Team China coach Marcello Lippi moves sports equipment, Jan. 1, 2019. (Photo/Osports)
But glorious end to coach's China reign unlikely at Asian Cup
One final flourish or just a fitting flop?
The answer will soon be revealed after the 2019 AFC Asian Cup kicks off on Saturday in the United Arab Emirates, where Team China coach Marcello Lippi has one last chance at redemption.
The 70-year-old Italian has overseen a largely disappointing two-year reign in charge of the national team and confirmed in October that he will not be renewing his contract when it expires this month.
There has been little to indicate since that announcement that Lippi will bow out on a high, with the odds stacked against his aging squad making a deep run at the 24-team, month-long tournament.
The likes of four-time winner Japan, defending champion Australia, South Korea, Iran, Saudi Arabia and host UAE all boast more talented squads and are rightly considered trophy contenders.
However, with the top two in each four-team pool and the four best third-place finishers qualifying for the last 16, emerging from Group C does at least look like a realistic goal for China, whose best result at the tournament was as runner-up in 1984 and 2004.
South Korea, spearheaded by the world-class talent of Tottenham Hotspur star Son Heung-min, is justifiably a hot favorite to top the group. However, Kyrgyzstan, ranked 15 places below China at 91st in the world, and the 116th-ranked Philippines should provide easier opposition for Lippi's men.
China kicks off its campaign against Kyrgyzstan on Monday at Khalifa bin Zayed Stadium in Al Ain.
In their three pre-tournament friendlies in Doha, the Kyrgyz beat Jordan 1-0, lost to Qatar 1-0 and defeated Palestine 2-1.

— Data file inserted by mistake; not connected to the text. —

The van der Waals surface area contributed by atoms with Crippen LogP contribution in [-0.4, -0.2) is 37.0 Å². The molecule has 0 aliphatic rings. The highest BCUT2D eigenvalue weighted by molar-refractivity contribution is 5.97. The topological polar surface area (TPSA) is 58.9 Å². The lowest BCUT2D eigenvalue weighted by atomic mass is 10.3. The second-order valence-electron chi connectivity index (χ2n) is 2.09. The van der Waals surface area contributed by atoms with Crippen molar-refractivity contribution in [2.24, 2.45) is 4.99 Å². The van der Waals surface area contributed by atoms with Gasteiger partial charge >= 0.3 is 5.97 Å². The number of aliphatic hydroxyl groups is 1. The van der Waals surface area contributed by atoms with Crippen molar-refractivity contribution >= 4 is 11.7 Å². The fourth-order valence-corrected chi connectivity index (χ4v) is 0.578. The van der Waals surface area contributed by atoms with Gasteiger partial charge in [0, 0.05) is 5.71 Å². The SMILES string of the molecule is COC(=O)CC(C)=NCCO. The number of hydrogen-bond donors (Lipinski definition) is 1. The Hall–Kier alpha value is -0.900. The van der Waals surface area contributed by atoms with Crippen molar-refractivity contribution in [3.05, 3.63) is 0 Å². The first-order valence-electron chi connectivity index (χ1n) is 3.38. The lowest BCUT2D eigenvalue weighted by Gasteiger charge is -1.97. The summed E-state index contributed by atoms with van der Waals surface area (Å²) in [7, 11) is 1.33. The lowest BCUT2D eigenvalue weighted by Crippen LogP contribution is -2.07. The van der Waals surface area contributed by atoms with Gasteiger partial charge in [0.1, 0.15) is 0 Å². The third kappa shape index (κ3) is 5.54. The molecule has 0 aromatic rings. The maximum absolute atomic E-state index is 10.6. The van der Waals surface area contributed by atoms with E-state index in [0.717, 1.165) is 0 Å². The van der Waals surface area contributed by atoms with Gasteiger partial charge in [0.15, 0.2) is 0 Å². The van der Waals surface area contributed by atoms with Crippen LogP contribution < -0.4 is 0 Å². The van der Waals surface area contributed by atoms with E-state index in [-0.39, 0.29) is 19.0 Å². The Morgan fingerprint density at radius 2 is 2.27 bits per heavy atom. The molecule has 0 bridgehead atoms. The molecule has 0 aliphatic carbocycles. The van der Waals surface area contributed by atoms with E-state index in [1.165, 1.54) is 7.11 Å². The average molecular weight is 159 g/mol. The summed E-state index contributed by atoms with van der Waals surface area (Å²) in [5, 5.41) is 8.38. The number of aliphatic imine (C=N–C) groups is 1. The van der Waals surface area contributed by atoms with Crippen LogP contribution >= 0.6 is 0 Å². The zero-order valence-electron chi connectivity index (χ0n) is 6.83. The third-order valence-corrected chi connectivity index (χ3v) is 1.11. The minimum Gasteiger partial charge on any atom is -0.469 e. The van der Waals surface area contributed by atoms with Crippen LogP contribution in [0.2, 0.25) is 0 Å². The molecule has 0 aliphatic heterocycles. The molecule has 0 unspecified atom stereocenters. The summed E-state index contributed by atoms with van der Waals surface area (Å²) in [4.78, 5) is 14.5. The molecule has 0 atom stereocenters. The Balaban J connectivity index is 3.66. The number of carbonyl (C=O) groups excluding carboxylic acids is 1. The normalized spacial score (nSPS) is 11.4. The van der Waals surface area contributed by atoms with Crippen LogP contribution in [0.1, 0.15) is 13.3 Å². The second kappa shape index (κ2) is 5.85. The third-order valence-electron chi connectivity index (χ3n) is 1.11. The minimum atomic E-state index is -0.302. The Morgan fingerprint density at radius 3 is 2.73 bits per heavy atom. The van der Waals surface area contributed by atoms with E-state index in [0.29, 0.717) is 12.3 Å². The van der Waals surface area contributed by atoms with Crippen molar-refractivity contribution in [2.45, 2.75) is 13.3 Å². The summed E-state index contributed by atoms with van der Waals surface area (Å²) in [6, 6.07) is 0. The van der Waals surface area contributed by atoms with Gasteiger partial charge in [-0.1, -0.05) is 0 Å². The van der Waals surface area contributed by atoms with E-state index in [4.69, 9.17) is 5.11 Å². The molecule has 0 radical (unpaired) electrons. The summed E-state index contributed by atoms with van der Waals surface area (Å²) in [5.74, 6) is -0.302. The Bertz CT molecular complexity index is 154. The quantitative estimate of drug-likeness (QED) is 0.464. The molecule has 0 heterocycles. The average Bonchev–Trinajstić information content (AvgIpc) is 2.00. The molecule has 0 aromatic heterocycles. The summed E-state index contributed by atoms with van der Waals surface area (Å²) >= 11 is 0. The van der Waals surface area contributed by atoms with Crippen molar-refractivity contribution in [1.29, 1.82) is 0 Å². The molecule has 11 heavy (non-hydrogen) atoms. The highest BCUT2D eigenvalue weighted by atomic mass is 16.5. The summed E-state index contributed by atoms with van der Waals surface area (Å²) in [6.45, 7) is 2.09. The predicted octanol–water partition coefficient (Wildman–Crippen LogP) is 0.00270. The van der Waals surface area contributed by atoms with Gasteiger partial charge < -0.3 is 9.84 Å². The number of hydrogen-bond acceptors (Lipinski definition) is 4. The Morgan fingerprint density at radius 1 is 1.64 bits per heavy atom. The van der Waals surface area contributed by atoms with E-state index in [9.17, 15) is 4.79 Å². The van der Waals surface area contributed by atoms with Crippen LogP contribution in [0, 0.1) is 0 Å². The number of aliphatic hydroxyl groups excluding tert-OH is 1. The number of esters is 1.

By comparison, China has warmed up with a 2-1 loss to Iraq, a 1-1 draw with Jordan and a 5-3 victory over Abu Dhabi-based club Al Wahda on Wednesday.
"The result of the friendly with Iraq was not ideal," said 33-year-old China centerback Feng Xiaoting, of Guangzhou Evergrande.
"There were some highlights in our performance, but they were not enough. We did not have many chances and the match was terrible. Our head coach was angry about our games.
"Afterwards, we had some special training to address the shortcomings that were exposed in the friendlies. We have to cooperate better and focus more on the details. We've also been focusing on our freekicks."
Feng's fellow defender Yu Yang, of Beijing Guo'an, admitted morale in the camp is low.
"I think the main problem is our mentality," said the 29-year-old.
"Iraq was so aggressive from the first whistle while it seemed some of us were not treating it like a real game. But they did not consider it a mere friendly. They were more focused than us. Honestly speaking, our team has not won too many games this year so we are not that confident sometimes.
"But still with all the experienced veterans who have played in the Asian Cup before, we believe we can produce better performances in the group stage of the tournament."
With an average age of 30.2 years, China is the oldest squad at the Asian Cup, with many observers fearing it is an injection of youthful exuberance, not experience, that Lippi's squad requires.
The absence of injured Guangzhou Evergrande goalkeeper Zeng Cheng and a fitness concern over striker Wu Lei have compounded Lippi's problems.
Wu, the Chinese Super League's top scorer last season with 27 goals for champion Shanghai SIPG, sustained a foot injury in the Iraq defeat, although last year's Chinese Super League Player of the Year is expected to be available to face Kyrgyzstan on Monday.